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Hiller & Associates, LLC v. Garden Fresh Restaurants, LLC

United States District Court, D. Delaware

August 9, 2018

HILLER & ASSOCIATES, LLC, Plaintiff,
v.
GARDEN FRESH RESTAURANTS, LLC, Defendant.

          REPORT AND RECOMMENDATION

          Mary Pat Thynge Chief U.S. Magistrate Judge.

         I. INTRODUCTION

         On January 28, 2018, Hiller & Associates (“plaintiff” or “Hiller”) brought this action against Garden Fresh Restaurants, LLC (“defendant” or “Garden Fresh”), alleging breach of contract.[1] Defendant answered the Complaint on February 16, 2018, and alleges counterclaims for: breach of contract, fraudulent inducement, and negligent misrepresentation.[2]

         Presently before the court is plaintiff's motion to dismiss defendant's counterclaims pursuant to Federal Rule of Civil Procedure 12(b)(6), [3] and defendant's motion to preclude D.I. 29, a declaration attached to plaintiff's reply brief on the motion to dismiss.[4] The court has jurisdiction under 28 U.S.C. § 1332, as the parties are residents of different states, and the amount in controversy exceeds $75, 000.[5] For the reasons that follow, the court recommends that the district court grant plaintiff's motion to dismiss and deny as moot defendant's motion to preclude.

         A. Background

         1. Factual background

         The following facts are alleged by Hiller in the Complaint or are included in documents attached to the Complaint.[6]

         Garden Fresh is a Delaware limited liability company, with headquarters in California.[7] Garden Fresh “operates a chain of approximately 100 fast casual restaurants[.]”[8] In October 2016, Garden Fresh sought Chapter 11 bankruptcy protection in the United States Bankruptcy Court for the District of Delaware.[9] In early 2017, as part of its exit from Chapter 11, Garden Fresh investigated the potential to negotiate a new beverage contract with Coca-Cola, its contracted soft-drink provider at the time.[10] At the time, the CEO of Garden Fresh was Mr. Gene Baldwin (“Baldwin”).[11]

         Hiller “is [] in the business of consulting restaurants in connection with the negotiation of beverage sales agreements with major soft drink suppliers[.]”[12] In March 2017, the parties signed a “Beverage Consulting Agreement” (the “Beverage Consulting Agreement”).[13] The contract states in part:

RECITALS
Whereas, [Hiller] is engaged in the business of providing soft drink consulting services to customers; and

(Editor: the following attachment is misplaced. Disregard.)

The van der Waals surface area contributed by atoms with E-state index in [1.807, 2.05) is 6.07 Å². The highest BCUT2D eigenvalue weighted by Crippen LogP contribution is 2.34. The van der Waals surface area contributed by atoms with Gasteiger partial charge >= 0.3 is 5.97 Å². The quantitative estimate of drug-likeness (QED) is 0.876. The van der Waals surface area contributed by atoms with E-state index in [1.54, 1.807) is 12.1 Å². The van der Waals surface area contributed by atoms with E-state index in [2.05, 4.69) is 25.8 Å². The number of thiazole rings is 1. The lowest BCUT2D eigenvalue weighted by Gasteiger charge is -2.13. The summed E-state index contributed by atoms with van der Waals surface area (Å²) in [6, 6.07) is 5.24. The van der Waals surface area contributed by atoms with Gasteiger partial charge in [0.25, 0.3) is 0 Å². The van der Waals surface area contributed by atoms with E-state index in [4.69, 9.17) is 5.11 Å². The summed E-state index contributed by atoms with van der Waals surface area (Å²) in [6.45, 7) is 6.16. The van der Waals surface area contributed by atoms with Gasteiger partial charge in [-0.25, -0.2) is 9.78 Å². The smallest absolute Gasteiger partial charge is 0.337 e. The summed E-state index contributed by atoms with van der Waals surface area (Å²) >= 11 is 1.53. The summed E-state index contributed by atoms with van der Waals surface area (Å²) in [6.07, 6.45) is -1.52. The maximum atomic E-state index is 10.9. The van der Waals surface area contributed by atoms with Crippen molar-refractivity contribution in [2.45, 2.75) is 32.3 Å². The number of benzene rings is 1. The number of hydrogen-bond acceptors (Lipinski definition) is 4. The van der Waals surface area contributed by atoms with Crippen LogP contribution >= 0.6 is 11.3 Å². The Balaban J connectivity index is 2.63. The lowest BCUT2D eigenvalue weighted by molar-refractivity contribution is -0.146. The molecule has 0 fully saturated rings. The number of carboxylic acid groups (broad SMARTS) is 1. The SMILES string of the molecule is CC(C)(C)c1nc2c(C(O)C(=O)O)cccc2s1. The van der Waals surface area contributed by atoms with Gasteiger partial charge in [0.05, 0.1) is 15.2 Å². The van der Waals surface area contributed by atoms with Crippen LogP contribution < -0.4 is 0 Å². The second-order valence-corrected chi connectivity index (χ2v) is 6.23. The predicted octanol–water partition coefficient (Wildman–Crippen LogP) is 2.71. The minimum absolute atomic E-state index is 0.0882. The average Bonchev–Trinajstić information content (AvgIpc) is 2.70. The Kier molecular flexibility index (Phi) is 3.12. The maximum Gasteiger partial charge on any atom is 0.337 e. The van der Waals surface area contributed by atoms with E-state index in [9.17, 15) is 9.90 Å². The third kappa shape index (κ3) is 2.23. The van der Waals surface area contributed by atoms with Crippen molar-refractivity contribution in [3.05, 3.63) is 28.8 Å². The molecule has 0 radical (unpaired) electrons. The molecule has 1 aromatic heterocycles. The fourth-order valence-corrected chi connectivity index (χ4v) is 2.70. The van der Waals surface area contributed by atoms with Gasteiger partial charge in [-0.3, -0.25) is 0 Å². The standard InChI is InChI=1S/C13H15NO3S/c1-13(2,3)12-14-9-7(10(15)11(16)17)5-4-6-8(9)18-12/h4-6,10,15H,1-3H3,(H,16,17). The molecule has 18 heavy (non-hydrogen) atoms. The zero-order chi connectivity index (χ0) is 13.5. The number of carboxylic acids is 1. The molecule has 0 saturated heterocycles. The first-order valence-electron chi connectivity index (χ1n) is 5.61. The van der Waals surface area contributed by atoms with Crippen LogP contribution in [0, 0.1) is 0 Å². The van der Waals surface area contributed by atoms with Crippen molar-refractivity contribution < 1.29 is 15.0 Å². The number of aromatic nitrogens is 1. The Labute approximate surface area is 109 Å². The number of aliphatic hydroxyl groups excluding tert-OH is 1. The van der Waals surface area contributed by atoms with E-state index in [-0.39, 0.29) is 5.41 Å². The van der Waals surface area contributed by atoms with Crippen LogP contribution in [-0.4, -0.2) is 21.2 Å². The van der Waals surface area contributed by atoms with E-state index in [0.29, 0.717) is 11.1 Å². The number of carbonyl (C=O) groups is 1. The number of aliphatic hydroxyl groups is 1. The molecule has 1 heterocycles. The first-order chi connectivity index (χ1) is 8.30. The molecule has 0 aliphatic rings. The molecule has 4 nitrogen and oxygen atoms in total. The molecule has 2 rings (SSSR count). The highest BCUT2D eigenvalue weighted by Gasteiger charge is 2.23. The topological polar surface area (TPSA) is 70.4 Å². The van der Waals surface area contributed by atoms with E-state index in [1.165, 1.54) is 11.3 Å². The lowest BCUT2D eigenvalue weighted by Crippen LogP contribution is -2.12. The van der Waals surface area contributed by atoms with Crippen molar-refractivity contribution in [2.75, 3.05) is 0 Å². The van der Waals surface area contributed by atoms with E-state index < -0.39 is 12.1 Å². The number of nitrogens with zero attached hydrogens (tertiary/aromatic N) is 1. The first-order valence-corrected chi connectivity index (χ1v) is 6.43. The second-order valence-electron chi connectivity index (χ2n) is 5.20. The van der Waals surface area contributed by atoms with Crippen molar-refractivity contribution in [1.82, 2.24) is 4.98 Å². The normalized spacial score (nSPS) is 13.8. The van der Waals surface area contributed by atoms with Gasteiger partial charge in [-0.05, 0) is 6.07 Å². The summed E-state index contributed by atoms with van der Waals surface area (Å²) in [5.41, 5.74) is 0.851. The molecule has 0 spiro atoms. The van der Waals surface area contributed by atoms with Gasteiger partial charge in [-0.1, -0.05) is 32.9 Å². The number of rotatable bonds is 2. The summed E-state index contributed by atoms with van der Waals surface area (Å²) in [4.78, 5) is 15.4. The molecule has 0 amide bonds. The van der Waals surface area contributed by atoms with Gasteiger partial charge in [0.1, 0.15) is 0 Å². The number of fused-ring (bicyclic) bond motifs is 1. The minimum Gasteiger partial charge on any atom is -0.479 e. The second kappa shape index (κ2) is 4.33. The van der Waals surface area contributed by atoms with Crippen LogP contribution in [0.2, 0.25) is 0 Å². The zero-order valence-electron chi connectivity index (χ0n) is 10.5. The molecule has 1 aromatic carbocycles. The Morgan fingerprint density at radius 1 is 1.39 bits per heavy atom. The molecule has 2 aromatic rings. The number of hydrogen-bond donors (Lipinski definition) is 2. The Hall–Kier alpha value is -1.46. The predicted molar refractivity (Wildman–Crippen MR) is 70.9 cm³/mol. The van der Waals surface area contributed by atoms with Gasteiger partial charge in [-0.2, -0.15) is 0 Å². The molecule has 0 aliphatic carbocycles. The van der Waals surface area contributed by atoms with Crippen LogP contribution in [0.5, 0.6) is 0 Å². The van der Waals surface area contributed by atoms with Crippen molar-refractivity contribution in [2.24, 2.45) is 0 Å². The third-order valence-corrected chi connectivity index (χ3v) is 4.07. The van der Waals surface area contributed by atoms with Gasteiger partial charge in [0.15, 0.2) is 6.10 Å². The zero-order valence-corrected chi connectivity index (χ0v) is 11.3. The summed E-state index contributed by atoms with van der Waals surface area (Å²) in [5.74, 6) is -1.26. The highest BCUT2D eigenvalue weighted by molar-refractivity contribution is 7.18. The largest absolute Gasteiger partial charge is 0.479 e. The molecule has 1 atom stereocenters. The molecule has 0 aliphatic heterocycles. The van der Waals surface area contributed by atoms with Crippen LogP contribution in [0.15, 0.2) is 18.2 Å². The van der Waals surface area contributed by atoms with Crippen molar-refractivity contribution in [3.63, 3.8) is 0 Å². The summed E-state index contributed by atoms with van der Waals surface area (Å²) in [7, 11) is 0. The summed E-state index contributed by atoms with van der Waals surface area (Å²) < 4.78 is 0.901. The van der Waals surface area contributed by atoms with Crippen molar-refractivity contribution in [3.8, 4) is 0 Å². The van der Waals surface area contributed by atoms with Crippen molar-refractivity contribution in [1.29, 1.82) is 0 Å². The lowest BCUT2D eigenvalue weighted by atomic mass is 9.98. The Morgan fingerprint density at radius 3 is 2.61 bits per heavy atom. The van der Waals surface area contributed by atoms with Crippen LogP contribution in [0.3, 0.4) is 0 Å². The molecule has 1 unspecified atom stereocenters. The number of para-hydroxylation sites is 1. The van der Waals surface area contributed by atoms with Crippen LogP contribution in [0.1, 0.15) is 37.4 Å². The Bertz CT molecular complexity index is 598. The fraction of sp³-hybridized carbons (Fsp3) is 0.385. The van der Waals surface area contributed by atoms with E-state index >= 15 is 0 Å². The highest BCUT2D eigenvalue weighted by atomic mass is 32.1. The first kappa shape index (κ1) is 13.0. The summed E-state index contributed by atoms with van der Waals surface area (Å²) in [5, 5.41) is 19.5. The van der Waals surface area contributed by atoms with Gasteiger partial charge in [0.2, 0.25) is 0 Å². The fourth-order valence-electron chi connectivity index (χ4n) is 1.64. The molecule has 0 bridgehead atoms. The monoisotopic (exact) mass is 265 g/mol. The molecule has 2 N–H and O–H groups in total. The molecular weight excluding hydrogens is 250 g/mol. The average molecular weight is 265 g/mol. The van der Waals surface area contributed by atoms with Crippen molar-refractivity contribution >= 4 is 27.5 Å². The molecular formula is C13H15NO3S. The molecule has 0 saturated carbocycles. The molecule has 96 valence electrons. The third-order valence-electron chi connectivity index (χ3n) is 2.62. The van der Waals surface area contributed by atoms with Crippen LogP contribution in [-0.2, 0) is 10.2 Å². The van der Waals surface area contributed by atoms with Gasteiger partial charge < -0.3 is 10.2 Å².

Whereas, the services provided by [Hiller] include an assessment of [Garden Fresh]'s current beverage program, and
Whereas, [Garden Fresh] desires to utilize [Hiller]'s expertise and services with respect to establishing and/or modifying the soft drink program of [Garden Fresh]'s business.
Now, therefore, it is mutually agreed as follows:
SERVICES
[Garden Fresh] hereby grants [Hiller] the right and authority to provide expertise and services to support [Garden Fresh] in the establishment and/or modification of its soft drink program(s). [Garden Fresh] agrees to provide [Hiller] with all relevant information including, but not limited to, all information regarding [Garden Fresh]'s current soft drink products, any funding provided for said products, as well as support premiums, marketing programs, etc.
COMPENSATION
[Hiller] shall be paid for its services as follows (a) if a new Coke contract is chosen by [Garden Fresh], $65, 000 in onetime fixed compensation plus discretionary bonus potential of up to $10, 000 that is fully controlled by [Garden Fresh] OR (b) if [Garden Fresh] decides to accept a new agreement with Pepsi, variable compensation calculated at the rate of 20% of all improvement above the per gallon total deal value of [Garden Fresh]'s current Coke master beverage program ($6.24 per gallon) times the total contracted gallonage. The current total deal value and improvement in the new program total deal value shall include all contracted compensation including but not limited to marketing, meeting, equipment, service, early renewal, and any other contracted funding.[14]

         Hiller claims that, prior to signing the contract, it obtained “detailed information from Garden Fresh regarding its beverage program with Coca-Cola, including historical and projected gallons of Coca-Cola product used at Garden Fresh's restaurants, historical and projected number of locations operated by Garden Fresh, and the dollar value of the funding that Coca-Cola had agreed to pay Garden Fresh.”[15]